Smart cameras are a form of embedded vision system, but the distinction between what’s a smart camera and what’s simply a different form of embedded vision can sometimes be unclear. At the most general level, smart cameras come with robust processing ability and are typically intended for industrial or scientific applications. Embedded vision systems, on the other hand, are intended to be designed into other products and they may or may not include processing capabilities.
Smart cameras and embedded vision systems are generally used in different applications, feature slightly different designs, and are evolving in different ways.
Design Differences Between Smart Cameras and Other Embedded Vision Systems
Smart cameras typically come in two main forms. In one form, they’re available in a plug and play format. While there is some set up and software tweaking involved, this form of smart camera requires little integration efforts. Smart cameras may also be available without pre-programmed software, allowing end users to leverage linux, unix, OpenCV or any other programming language to define their own imaging parameters. The plug and play version offers lower cost imaging while the customizable version allows for greater flexibility.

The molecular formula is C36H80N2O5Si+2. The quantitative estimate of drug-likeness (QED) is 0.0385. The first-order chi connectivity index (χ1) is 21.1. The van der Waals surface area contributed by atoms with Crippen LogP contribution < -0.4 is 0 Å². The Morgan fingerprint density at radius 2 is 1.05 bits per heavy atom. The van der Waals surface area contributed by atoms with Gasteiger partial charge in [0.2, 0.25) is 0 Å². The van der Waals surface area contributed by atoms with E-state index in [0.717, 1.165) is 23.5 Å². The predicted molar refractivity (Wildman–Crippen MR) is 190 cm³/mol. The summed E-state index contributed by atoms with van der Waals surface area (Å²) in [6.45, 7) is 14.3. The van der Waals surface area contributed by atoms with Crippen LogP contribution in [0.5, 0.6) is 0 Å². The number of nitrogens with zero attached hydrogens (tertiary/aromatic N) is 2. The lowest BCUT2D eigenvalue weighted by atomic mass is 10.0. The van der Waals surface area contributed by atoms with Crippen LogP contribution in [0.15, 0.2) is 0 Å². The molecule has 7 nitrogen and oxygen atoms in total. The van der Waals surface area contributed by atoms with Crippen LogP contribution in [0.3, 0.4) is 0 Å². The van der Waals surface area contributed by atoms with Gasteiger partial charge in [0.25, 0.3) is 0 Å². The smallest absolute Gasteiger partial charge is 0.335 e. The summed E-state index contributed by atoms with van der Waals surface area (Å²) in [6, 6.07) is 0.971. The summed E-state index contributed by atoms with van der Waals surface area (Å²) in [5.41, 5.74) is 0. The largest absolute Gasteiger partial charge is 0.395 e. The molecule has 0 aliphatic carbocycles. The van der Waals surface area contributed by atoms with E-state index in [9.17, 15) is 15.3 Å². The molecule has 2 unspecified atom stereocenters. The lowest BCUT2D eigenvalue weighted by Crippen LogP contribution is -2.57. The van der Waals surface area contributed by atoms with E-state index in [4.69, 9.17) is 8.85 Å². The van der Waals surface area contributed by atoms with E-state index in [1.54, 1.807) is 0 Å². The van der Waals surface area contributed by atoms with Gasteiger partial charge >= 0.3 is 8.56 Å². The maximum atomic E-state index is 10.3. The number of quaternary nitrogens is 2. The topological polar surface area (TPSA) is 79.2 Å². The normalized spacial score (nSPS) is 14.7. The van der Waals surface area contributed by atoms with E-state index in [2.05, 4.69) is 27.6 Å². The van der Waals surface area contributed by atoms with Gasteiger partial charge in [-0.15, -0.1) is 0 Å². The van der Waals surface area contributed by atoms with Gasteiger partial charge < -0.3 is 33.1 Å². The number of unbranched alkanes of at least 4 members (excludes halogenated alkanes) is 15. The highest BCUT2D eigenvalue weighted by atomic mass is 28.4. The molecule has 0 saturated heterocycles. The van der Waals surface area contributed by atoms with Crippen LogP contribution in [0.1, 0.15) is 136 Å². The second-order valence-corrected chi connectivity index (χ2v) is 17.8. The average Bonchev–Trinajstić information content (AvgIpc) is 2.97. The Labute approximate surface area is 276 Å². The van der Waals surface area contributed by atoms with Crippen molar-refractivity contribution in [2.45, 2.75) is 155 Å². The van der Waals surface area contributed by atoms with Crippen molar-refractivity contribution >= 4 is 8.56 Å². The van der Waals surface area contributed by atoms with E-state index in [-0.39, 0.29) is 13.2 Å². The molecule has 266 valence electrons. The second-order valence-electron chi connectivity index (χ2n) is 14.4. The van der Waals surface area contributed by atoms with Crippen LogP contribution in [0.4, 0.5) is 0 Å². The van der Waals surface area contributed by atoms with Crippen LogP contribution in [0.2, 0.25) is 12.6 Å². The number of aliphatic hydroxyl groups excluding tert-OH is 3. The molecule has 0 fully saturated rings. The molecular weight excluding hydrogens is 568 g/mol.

Embedded vision systems may vary greatly in their design, though they differ from smart cameras. Some embedded systems are enclosed, but the large majority do not have enclosures and are typically confined to using the MIPI or USB3 interface. Embedded vision may come with a board or lens mount or combination of imaging components, but often they lack some of the more advanced capabilities of industrial and scientific cameras.
The Evolution of Smart Cameras
Embedded vision systems are intended to keep costs as low as possible for high volume applications. Smart cameras are more focused on delivering high-quality imaging, even in unique and low volume applications, for great return on investment (ROI).
In this way, smart cameras, as they evolve, are greatly improving their processing capabilities. Now, they’re often IP67 rated for wash down environments so they can be used in a wider range of industrial settings. Smart cameras are becoming smaller, adding 3D imaging capabilities as well as the power of convolutional neural networks (CNN) and artificial intelligence (AI). Some smart cameras are even modular now, allowing end users to define the resolution, processing power, and lighting requirements to receive a smart camera uniquely matched for their application.
While smart cameras are a form of embedded vision, they differ quite a bit from other types of embedded vision systems. In their design, function, and evolution, smart cameras are unique for embedded systems in their ability to deliver high quality imaging and processing in demanding applications.
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